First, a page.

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Scientists Unveil Most Accurate Virtual Representation of the Universe

Scientists have produced the most significant and most accurate Virtual representation of the universe to date. An international team of researchers, led by the University of Helsinki, including members from Durham University, in the U.K., used supercomputer simulations to recreate the entire evolution of the cosmos, from the Big Bang to the present. The findings are published in the Monthly Notices of the Royal Astronomical Society.

The simulation, named SIBELIUS-DARK, is part of the Simulations Beyond the Local universe (SIBELIUS) project and is the largest and most comprehensive constrained realization simulation to date. The team meticulously compared the Virtual universe to a series of observational surveys to find the correct locations and properties for the Virtual analogies of the familiar structures.

It was found that our local patch of the universe may be somewhat unusual as the simulation predicted a lower number of galaxies on average due to a local large-scale ‘under density’ of matter. While the level of this under-density is not considered a challenge to the standard model of cosmology, it could have consequences for how we interpret information from observed galaxy surveys.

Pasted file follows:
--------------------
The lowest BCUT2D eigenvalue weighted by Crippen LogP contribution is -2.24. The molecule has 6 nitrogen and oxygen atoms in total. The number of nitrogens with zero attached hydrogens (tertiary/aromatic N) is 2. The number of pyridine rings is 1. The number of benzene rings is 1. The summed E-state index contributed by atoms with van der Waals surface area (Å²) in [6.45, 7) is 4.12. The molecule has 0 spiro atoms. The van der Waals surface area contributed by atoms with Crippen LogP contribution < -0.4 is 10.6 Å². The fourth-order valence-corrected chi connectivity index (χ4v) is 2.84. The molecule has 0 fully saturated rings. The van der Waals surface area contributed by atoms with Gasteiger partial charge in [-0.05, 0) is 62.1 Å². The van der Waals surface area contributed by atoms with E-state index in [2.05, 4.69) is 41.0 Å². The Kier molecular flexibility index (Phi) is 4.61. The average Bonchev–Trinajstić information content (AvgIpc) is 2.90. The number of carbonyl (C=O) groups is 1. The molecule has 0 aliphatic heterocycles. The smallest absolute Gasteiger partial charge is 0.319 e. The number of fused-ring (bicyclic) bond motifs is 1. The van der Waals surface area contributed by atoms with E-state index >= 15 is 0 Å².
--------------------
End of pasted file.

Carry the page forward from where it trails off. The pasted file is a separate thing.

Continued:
The simulation covers a volume of up to 600 million lightyears from Earth. It is represented by over 130 billion simulated particles, requiring thousands of computers working in tandem over several weeks and producing large amounts of data. The simulation was performed on the DiRAC COSmology MAchine (COSMA) operated by the Institute for Computational Cosmology at Durham University.

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